Do you know who made a lot of money off Mark McGwire? Drug companies.
Darren Rovell is the best sports business writer in the country. He has an interesting post on his CNBC “Sports Biz” site. Rovell recalls the 1998 incident where an AP writer named Steve Wilstein spotted a bottle of the drug Androstenedione in the locker of then St. Louis Cardinals slugger McGwire. Wilstein wrote about McGwire’s use of the drug and the result was a mini scandal. It was a minor speed bump on the first baseman’s road to a record-setting 70 home run season.
“Andro” was a quasi-illegal drug that was banned by the World Anti-Doping Agency and most sports organizations throughout the world. It is a steroid precursor that helps the body manufacture testosterone. However, at the time, Andro was NOT banned by Major League Baseball. It was also available for sale over the counter in the U.S.
Rovell points out that after news of McGwire’s Andro use, sales of the drug rose 1,000 percent in the United States in 1999. That amounted to $50 million in one year for the drug’s manufacturer. One retailer attributed “99 percent of the sales” specificially to McGwire.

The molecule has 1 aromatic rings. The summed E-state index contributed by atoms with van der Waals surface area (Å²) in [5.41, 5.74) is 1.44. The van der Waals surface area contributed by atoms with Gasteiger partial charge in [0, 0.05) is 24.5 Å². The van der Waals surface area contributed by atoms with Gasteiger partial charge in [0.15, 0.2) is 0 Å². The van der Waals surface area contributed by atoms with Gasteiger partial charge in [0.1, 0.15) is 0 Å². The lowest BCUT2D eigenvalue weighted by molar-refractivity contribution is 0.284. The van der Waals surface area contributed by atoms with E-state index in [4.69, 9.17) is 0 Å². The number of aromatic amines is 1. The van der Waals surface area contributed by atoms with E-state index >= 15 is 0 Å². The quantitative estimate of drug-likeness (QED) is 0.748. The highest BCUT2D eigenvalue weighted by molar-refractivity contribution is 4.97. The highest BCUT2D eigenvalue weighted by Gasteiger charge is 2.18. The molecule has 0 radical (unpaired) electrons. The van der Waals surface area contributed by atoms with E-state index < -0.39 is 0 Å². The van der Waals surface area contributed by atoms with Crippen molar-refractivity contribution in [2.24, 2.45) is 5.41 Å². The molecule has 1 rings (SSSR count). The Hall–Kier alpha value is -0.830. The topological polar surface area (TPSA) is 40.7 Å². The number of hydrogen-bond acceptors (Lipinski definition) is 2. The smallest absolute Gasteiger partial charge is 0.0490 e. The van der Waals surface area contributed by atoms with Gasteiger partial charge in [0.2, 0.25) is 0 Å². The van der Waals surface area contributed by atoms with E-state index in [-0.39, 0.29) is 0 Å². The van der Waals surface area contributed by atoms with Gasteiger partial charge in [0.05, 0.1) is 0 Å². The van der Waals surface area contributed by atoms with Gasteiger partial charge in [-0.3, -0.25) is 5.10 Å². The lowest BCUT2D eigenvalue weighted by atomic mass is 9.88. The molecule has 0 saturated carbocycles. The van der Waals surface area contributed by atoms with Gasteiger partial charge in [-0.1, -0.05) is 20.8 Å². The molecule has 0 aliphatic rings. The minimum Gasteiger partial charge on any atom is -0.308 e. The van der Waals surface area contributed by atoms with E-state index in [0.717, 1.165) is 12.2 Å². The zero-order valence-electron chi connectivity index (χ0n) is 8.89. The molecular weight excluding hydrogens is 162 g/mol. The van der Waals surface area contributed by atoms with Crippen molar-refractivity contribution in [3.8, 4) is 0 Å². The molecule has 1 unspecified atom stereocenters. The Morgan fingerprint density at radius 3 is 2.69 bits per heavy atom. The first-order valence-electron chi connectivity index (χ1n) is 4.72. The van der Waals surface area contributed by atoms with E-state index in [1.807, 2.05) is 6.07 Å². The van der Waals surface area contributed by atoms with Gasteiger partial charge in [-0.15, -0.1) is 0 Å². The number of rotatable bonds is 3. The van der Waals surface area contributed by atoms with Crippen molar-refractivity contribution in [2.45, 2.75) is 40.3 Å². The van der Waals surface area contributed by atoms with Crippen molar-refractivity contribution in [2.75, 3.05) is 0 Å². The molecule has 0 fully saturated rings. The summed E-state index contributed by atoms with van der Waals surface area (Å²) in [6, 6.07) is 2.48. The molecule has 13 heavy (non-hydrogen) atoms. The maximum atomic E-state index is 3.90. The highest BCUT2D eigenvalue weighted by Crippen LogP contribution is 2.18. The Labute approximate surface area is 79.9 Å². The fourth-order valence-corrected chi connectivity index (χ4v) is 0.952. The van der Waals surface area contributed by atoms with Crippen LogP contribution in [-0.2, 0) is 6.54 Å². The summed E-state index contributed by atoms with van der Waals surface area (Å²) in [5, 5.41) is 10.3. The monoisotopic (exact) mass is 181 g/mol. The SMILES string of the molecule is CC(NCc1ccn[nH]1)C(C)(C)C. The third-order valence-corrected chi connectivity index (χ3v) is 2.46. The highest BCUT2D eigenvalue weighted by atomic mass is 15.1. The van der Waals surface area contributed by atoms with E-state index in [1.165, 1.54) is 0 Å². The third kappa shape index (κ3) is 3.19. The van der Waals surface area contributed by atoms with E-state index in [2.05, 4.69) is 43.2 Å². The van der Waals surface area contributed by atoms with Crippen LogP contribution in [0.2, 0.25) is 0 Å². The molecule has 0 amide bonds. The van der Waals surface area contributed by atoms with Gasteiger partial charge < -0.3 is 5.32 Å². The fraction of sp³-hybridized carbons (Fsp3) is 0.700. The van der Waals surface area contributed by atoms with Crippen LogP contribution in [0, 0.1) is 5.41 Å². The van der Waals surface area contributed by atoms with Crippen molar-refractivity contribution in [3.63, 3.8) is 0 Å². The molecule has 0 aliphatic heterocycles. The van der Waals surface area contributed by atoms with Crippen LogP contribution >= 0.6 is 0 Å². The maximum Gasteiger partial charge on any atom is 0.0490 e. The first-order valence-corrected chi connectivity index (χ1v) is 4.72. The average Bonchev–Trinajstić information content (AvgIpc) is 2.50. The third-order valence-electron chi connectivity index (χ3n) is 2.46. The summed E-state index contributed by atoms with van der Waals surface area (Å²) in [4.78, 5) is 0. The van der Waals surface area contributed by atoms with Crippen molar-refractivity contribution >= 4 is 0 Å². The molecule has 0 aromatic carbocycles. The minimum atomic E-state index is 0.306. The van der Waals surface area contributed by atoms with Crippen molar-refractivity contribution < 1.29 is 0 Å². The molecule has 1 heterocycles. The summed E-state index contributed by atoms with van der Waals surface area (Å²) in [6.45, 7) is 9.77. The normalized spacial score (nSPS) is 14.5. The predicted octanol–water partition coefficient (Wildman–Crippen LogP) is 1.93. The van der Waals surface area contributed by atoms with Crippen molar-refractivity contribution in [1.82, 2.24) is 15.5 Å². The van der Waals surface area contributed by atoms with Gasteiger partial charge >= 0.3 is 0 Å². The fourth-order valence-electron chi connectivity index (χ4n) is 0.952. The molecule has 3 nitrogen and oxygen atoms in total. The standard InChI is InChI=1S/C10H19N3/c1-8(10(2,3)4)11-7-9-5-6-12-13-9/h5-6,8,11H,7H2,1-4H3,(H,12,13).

Much like McGwire himself, it was a fraud. We now know Andro wasn’t the reason that Mark McGwire hit 70 home runs in 1998. McGwire was also taking anabolic steroids (by his own admission) and HGH. He was also taking HORSE STEROIDS. We know this because of a previous article written by T.J. Quinn when he was with the NewYork Daily News.
The next time you hear Mark McGwire say he took steroids for “health reasons,” keep in mind that most people don’t take horse steroids for their health. One final note: sale of Androstenedione in the U.S. was banned by the Food and Drug Administration in 2004. Androstenedione is now on the Controlled Substance list and has also been banned by the U.S. Military.
MARK MCGWIRE: DO CHICKS STILL DIG THE LONGBALL?